At what point do the Los Angeles Lakers realize this is a lost season and start planning accordingly? Pau Gasol isn't going to help in the long term, so the franchise might as well get some value out of him while it still can.
Long part of on-again, off-again trade rumors, Gasol looks to be going nowhere for the time being, and ESPN Los Angeles's Ramona Shelburne reported that L.A. is effectively taking the veteran big man off the market.
Today, though, brought news that Kobe Bryant could miss six weeks after a lateral tibial plateau fracture in his left knee.
This should serve as the tipping point for what Los Angeles will do with Gasol. While he could sign a new deal to stay with the team beyond 2014, you have to wonder if it's in the best interests of the Lakers to retain the star forward.
Before Bryant's injury, the Lakers weren't considered any sort of threat to win the NBA title this year. If anything, they'd make the playoffs and maybe spring a surprise in the first round before getting bounced by a higher seed in the conference semifinals.
Now, with their best player out for at least a month and the injuries plaguing their point guards, the Lakers will be lucky to make the playoffs at all.
With so little to play for in the present, it should start looking to the future.
Going back to last year, you knew the Lakers were facing a reckoning point in the next year or two. They could only limp along for a short time before it would be time to begin the rebuild. Major changes are needed from top to bottom in order to make this team a contender again.
Trading Gasol can be the beginning of the much-needed rebuild.
Looking at his production this year—there's nothing that makes you think he could be a cornerstone for the franchise going forward.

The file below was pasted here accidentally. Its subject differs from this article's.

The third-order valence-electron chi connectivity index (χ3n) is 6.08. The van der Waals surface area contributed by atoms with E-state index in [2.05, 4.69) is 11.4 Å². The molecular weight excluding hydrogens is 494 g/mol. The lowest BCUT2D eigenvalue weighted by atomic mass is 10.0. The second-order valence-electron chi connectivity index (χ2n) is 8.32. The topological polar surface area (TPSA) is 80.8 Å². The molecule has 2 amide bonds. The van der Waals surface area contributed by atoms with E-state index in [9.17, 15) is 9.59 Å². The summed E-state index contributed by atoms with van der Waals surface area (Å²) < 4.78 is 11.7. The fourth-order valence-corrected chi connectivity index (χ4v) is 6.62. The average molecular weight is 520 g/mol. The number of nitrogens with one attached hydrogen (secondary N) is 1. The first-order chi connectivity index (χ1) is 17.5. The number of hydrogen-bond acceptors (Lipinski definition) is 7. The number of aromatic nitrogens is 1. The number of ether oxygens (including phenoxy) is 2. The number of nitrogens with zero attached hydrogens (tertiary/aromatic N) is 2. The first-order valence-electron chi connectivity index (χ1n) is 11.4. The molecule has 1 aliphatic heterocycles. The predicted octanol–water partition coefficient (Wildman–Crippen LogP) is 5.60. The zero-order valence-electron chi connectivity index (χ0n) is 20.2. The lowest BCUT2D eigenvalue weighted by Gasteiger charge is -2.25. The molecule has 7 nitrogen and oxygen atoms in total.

Although Gasol is seeing increases in points and rebounds this year, his field-goal percentage (.439) is the lowest of his career, as well as his PER (16.0), true-shooting percentage (.482) and effective field-goal percentage (.443).
He's not meshing well with Mike D'Antoni's offense and has openly admitted the head coach's style doesn't fit his game, per Bill Plaschke of the Los Angeles Times:
The fact that I'm not getting the ball in the post affects directly my aggressiveness. When I'm not getting the ball where I want to, where I'm most effective, where I can bang guys and utilize my skill, that affects my aggressiveness and overall intensity.
It's simply not working out between Gasol and D'Antoni. In the event a new coach comes along, Gasol won't all of a sudden become a more efficient scorer, either. He's 33 years old and not getting any younger.
The earlier the Lakers trade Gasol is the earlier they acknowledge it has to be blown up in Los Angeles. Losing isn't any fun, but it's a necessary consequence in order for this franchise to turn the corner and become a title threat.